HIA Legislation: The Massachusetts Example
The Massachusetts Department of Transportation established a Healthy Transportation Compact in Chapter 25 of the Act of 2009, “An act modernizing the transportation systems of the Commonwealth,” which requires HIAs to assess the effect of transportation projects on public health and vulnerable populations. To our knowledge, this is the only state-level law that requires the routine use of HIA, although several have been proposed. The inter-agency Compact includes the Secretaries of Transportation, Health and Human Services, Energy and Environmental Affairs, the Highway Administrator, the Transit Administrator, and the Commissioner of Public Health. The Compact is designed to facilitate transportation decisions that balance the needs of all transportation users, expand mobility, improve public health, support a cleaner environment, and create stronger communities. It institutes an HIA program for planners, transportation administrators, public health administrators, and developers that strives to achieve positive health outcomes and strengthens cross-sector commitment to forming transportation initiatives that support public health and active living.
How does the Healthy Transportation Compact work?
In Massachusetts, a working group containing members from each agency met regularly to plan the operations of the program and identify potential HIA targets. The first question the working group discussed was how to define HIA, and whether there needed to be a Massachusetts-specific definition. The agencies then screened a number of pending transportation decisions as potential HIA topics and ultimately selected the McGrath Highway Corridor, which will develop plans to guide the removal of a section of elevated freeway.
The Massachusetts Department of Health is using the McGrath Highway Corridor HIA to pilot the Healthy Transportation Compact HIA Program. Through conducting this HIA, the departments are developing the procedures, collaborative partnerships, data sources and metrics, and analytic approaches needed for a successful HIA partnership on future projects. According to the Massachusetts Department of Health, the work on HIA to date has already contributed to building new partnerships and strengthening others. These include partnerships between public health, transportation, energy and environmental regulators, as well as legislators, local health officials, and the general public.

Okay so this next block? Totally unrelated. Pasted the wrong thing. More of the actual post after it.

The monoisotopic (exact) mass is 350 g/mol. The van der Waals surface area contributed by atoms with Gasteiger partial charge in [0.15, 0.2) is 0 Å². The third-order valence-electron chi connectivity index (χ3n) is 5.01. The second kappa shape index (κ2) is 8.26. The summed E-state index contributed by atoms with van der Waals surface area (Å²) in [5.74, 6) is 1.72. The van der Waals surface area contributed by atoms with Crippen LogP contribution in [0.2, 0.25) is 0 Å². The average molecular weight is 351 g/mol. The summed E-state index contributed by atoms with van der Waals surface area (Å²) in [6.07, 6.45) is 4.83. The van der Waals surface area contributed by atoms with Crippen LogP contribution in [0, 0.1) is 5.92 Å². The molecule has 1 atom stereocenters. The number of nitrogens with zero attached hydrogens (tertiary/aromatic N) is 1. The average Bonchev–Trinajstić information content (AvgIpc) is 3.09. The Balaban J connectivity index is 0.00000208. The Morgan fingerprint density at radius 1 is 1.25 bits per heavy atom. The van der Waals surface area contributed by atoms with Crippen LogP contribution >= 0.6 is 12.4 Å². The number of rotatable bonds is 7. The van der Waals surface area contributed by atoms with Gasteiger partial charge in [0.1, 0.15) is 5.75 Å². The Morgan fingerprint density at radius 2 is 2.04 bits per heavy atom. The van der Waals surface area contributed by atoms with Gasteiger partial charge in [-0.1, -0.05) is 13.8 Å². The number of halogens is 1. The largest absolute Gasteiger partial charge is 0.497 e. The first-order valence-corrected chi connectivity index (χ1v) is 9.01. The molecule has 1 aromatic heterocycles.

How is the Healthy Transportation Compact funded?
The cost of HIAs will differ depending upon the questions to be answered, and the magnitude and complexity of the policy or project. Small scale or “desk top” HIAs can be done with existing staff and several weeks of salary ($5,000-$10,000). Larger HIAs requiring complex analyses on multiple issues can exceed $150,000. The Massachusetts Department of Health is using the HIA of the McGrath Highway Corridor as the test case to work out the details of the Healthy Transportation Compact HIA Program and the best funding mechanisms for ongoing HIA activity.
Collaborative Networks: The Oregon Example
The collaborative HIA network in Oregon started in 2008 as an informal working group of public and private organizations that were interested in HIA. The original group included Multnomah County Health Department, Kaiser Permanente, Upstream Public Health, Oregon State Public Health Division, Oregon Public Health Institute, and the Coalition for a Livable Future. The purpose of the working group was to learn about HIA. They read articles and engaged in learning calls with established HIA experts. Dr. Rajiv Bhatia from the San Francisco Department of Health gave a lecture on HIA, which encouraged the group to volunteer their time to conduct their first HIA on plans to rebuild the I- 5 Columbia River Crossing highway. From there, the different partners started to look for and secure funding to complete additional HIAs. Upstream Public Health partnered with researchers at Oregon Health and Science University to conduct the Reducing Vehicle Miles Traveled HIA in 2009.
The Oregon Health Authority secured funding through the CDC and the Association of State and Territorial Health Officials (ASTHO) to develop capacity to conduct HIAs and to do local, regional, and state HIA trainings. Oregon Health Authority and Upstream Public Health worked with Human Impact Partners and the Northwest Health Foundation to conduct training for local and state government and community leaders. Since then, nearly 15 HIAs have been completed in Oregon.
How does the Oregon HIA Network function?
The working group evolved into a network of organizations that meet quarterly throughout the year. The Oregon HIA Network is a diverse group of over 250 professionals from government agencies, nonprofit and advocacy groups, health care organizations, and private sector companies. The Network meets four times a year to increase communication, encourage collaboration, and build collective capacity for HIA. A small steering committee meets monthly to outline and plan the agenda of the quarterly meetings. The role of the steering committee and the Network at large is to share information and advise ongoing HIA activities. The quarterly meetings are organized into three sections: